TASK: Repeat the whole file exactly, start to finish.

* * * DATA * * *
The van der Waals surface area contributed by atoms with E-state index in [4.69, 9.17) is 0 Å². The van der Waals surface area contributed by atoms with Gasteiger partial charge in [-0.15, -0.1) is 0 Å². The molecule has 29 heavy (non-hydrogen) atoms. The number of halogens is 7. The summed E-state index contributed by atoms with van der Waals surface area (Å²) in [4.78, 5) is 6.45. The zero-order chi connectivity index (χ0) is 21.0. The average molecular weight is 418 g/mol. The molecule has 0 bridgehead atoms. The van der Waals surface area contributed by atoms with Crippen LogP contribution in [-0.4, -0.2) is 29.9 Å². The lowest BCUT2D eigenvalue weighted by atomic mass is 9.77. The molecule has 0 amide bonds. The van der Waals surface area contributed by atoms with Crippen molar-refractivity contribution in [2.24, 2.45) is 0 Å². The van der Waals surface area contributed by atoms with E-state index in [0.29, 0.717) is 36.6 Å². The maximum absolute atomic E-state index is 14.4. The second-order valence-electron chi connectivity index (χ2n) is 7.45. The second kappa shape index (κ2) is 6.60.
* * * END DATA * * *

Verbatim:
The van der Waals surface area contributed by atoms with E-state index in [4.69, 9.17) is 0 Å². The van der Waals surface area contributed by atoms with Gasteiger partial charge in [-0.15, -0.1) is 0 Å². The molecule has 29 heavy (non-hydrogen) atoms. The number of halogens is 7. The summed E-state index contributed by atoms with van der Waals surface area (Å²) in [4.78, 5) is 6.45. The zero-order chi connectivity index (χ0) is 21.0. The average molecular weight is 418 g/mol. The molecule has 0 bridgehead atoms. The van der Waals surface area contributed by atoms with Crippen LogP contribution in [-0.4, -0.2) is 29.9 Å². The lowest BCUT2D eigenvalue weighted by atomic mass is 9.77. The molecule has 0 amide bonds. The van der Waals surface area contributed by atoms with Crippen molar-refractivity contribution in [2.24, 2.45) is 0 Å². The van der Waals surface area contributed by atoms with E-state index in [0.29, 0.717) is 36.6 Å². The maximum absolute atomic E-state index is 14.4. The second-order valence-electron chi connectivity index (χ2n) is 7.45. The second kappa shape index (κ2) is 6.60.